A Preliminary Look at 2019 Tax Data for Individuals

October 29, 2020

The IRS has released tax data covering the first 30 weeks of the tax season, providing a glimpse of how individual taxpayers fared in 2019, the second tax year under the Tax Cuts and Jobs Act (TCJA). The preliminary data provides aggregate information by income group on a range of topics, including sources of income as well as deductions and credits taken by taxpayers.

It is important to note that this data represents about 95 percent of filers and excludes those that requested a six-month filing extension. For this reason, the data represents about 82 percent of total tax liability that will be reported on individual income tax returns filed for tax year 2019.

In a previous piece, we outlined how the TCJA reduced effective tax rates and increased use of the standard deduction, among other changes, for all income groups in 2018 compared to 2017. When we account for the 2019 data, a similar trend emerges.

Tax Liability

As illustrated below, the TCJA reduced effective tax rates, or total tax liability divided by an income group’s total adjusted gross income, for all filing groups in 2019 compared to 2017. Even though taxpayers in each income group saw a tax cut on average, individual circumstances vary.

Taxpayers making less than $20,000 experienced negative effective tax rates due to refundable tax credits including the Additional Child Tax Credit (ACTC) and Earned Income Tax Credit (EITC). Refundable tax credits allow taxpayers to receive a refund from the government when the amount of credit they are owed surpasses their tax liability.

Trump Tax Cuts Benefited Who? Tax Cuts and Jobs Act lowered effective tax rates across income levels, Trump Tax Cuts Middle Class

Filing Methods

One of the most significant changes introduced by the TCJA was the expansion of the standard deduction. The TCJA also directly limited or eliminated a number of itemized deductions. As the chart below shows, the share of taxpayers who itemized went down across income levels. According to the returns filed through the first 30 weeks of the year, 9.6 percent of filers chose to itemize their deductions on their 2019 tax returns.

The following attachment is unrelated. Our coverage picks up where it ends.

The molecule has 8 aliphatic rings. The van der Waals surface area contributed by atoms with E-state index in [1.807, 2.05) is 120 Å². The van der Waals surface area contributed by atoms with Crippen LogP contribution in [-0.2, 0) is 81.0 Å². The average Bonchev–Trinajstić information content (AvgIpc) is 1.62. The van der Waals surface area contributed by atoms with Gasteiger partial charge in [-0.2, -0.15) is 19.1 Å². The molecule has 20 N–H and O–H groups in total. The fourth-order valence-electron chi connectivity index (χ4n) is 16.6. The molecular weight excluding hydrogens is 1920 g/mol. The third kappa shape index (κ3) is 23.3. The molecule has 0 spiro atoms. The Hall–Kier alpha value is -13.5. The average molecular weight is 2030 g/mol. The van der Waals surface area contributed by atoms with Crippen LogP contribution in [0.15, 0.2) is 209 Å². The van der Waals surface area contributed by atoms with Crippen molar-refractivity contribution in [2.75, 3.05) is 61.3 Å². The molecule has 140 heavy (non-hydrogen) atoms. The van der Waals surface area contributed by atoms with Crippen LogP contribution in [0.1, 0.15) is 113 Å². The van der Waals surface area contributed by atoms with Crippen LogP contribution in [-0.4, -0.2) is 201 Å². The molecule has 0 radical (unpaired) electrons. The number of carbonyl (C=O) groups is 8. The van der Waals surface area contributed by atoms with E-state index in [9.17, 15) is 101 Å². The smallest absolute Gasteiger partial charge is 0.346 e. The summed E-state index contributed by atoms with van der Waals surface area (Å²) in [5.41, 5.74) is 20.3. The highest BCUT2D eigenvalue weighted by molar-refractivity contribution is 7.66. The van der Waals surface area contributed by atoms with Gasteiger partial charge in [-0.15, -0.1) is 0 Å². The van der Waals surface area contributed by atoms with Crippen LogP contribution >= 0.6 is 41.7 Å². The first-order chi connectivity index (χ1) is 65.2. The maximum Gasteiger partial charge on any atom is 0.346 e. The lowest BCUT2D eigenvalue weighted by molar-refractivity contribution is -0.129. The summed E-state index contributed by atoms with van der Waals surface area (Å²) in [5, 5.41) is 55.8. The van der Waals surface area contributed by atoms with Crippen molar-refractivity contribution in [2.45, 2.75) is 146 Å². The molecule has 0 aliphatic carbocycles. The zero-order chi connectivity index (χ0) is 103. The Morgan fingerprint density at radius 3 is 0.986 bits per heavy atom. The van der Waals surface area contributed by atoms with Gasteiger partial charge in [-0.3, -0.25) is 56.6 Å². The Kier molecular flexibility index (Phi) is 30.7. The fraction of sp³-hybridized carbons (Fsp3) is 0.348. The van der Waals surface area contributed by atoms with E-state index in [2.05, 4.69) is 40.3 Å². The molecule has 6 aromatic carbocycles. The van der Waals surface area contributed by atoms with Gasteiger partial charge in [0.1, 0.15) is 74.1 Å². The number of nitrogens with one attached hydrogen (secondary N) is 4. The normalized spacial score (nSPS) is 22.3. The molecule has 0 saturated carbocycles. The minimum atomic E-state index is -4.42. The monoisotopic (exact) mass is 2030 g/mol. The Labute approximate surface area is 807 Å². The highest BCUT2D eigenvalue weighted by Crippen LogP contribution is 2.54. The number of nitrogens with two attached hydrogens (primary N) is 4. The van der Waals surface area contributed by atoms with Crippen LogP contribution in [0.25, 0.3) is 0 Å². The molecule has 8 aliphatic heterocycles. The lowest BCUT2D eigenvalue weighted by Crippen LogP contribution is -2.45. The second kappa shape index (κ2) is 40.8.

Trump Tax Cuts Benefited Who Fewer Filers Itemize After the Tax Cuts and Jobs Act

Tax Returns and Withholding

Tax filing season brings up many questions for taxpayers, such as, “How big will my tax refund be?” or, “Will I have a balance due when I file taxes this year?” Changes to withholding tables in the aftermath of the TCJA resulted in lower-than-expected refunds, but it is important to remember that decreased tax refunds do not necessarily translate to increased tax liabilities.

The chart below shows the aggregate amount of refunds returned to taxpayers in each income group through the 30th week of the filing season in 2017 and 2019. While total refunds in 2019 fell for some income groups relative to 2017, effective tax rates dropped across all income groups over the same period. This pattern is similar to tax year 2018, when aggregate refunds also fell for most income groups.

Trump Tax Cuts Benefited Who Aggregate Tax Refunds After the Tax Cuts and Jobs Act

Child Tax Credit

The TCJA increased what parents receive from the Child Tax Credit (CTC). The maximum credit amount increased from $1,000 to $2,000 per child and the refundability threshold increased from $1,000 to $1,400. (The refundable portion of the CTC is referred to as the Additional Child Tax Credit (ACTC).) Additionally, the income level eligibility for the credit increased from $110,000 to $400,000 for married filers ($75,000 to $200,000 for single filers) while the earned income threshold for the ACTC decreased from $3,000 to $2,500. Overall, these changes meant that more filers were eligible for a larger credit.

As shown in the chart below, the average combined benefit from the CTC and ACTC rose across all income groups (excluding higher earners who are ineligible for the credit) from 2017 to 2019. Due to the higher income phaseouts, high-income taxpayers saw significantly greater benefits from the credit in 2019 than in 2017. This change and the larger standard deduction helped offset the effects of suspending the personal exemption within the individual income tax.

Trump Tax Cuts Benefited Who Average Combined Child Tax Credit After Tax Cuts and Jobs Act